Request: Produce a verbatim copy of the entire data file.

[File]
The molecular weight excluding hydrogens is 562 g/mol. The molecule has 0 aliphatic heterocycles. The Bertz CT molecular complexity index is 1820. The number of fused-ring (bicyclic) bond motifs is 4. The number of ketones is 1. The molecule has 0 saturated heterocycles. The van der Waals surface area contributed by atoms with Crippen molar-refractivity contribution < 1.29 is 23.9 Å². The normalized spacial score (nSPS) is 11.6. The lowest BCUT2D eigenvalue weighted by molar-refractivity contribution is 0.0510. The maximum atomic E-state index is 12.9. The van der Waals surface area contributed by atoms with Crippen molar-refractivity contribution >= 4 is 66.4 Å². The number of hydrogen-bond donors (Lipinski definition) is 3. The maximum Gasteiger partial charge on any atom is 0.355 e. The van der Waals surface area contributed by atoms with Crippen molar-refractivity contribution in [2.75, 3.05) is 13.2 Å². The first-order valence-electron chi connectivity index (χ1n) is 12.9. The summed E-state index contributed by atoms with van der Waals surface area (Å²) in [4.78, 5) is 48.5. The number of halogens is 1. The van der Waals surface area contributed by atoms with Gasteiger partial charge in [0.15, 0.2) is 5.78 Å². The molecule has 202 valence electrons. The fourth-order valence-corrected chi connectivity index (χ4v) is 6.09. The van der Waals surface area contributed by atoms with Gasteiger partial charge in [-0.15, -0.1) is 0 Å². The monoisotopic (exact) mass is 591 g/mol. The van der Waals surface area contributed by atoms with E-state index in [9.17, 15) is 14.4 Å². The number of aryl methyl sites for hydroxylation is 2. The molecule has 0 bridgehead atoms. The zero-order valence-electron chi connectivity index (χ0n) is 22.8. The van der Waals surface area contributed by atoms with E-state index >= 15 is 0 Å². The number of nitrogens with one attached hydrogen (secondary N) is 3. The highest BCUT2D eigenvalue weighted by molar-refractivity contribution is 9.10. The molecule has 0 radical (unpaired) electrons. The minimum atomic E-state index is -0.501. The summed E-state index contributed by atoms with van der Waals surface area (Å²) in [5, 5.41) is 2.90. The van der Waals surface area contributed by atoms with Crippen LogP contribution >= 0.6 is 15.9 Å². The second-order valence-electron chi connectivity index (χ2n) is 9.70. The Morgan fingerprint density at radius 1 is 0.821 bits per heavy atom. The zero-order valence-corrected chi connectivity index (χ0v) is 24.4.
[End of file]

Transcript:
The molecular weight excluding hydrogens is 562 g/mol. The molecule has 0 aliphatic heterocycles. The Bertz CT molecular complexity index is 1820. The number of fused-ring (bicyclic) bond motifs is 4. The number of ketones is 1. The molecule has 0 saturated heterocycles. The van der Waals surface area contributed by atoms with Crippen molar-refractivity contribution < 1.29 is 23.9 Å². The normalized spacial score (nSPS) is 11.6. The lowest BCUT2D eigenvalue weighted by molar-refractivity contribution is 0.0510. The maximum atomic E-state index is 12.9. The van der Waals surface area contributed by atoms with Crippen molar-refractivity contribution >= 4 is 66.4 Å². The number of hydrogen-bond donors (Lipinski definition) is 3. The maximum Gasteiger partial charge on any atom is 0.355 e. The van der Waals surface area contributed by atoms with Crippen molar-refractivity contribution in [2.75, 3.05) is 13.2 Å². The first-order valence-electron chi connectivity index (χ1n) is 12.9. The summed E-state index contributed by atoms with van der Waals surface area (Å²) in [4.78, 5) is 48.5. The number of halogens is 1. The van der Waals surface area contributed by atoms with Gasteiger partial charge in [0.15, 0.2) is 5.78 Å². The molecule has 202 valence electrons. The fourth-order valence-corrected chi connectivity index (χ4v) is 6.09. The van der Waals surface area contributed by atoms with Gasteiger partial charge in [-0.15, -0.1) is 0 Å². The monoisotopic (exact) mass is 591 g/mol. The van der Waals surface area contributed by atoms with E-state index in [9.17, 15) is 14.4 Å². The number of aryl methyl sites for hydroxylation is 2. The molecule has 0 bridgehead atoms. The zero-order valence-electron chi connectivity index (χ0n) is 22.8. The van der Waals surface area contributed by atoms with E-state index >= 15 is 0 Å². The number of nitrogens with one attached hydrogen (secondary N) is 3. The highest BCUT2D eigenvalue weighted by molar-refractivity contribution is 9.10. The molecule has 0 radical (unpaired) electrons. The minimum atomic E-state index is -0.501. The summed E-state index contributed by atoms with van der Waals surface area (Å²) in [5, 5.41) is 2.90. The van der Waals surface area contributed by atoms with Crippen LogP contribution >= 0.6 is 15.9 Å². The second-order valence-electron chi connectivity index (χ2n) is 9.70. The Morgan fingerprint density at radius 1 is 0.821 bits per heavy atom. The zero-order valence-corrected chi connectivity index (χ0v) is 24.4.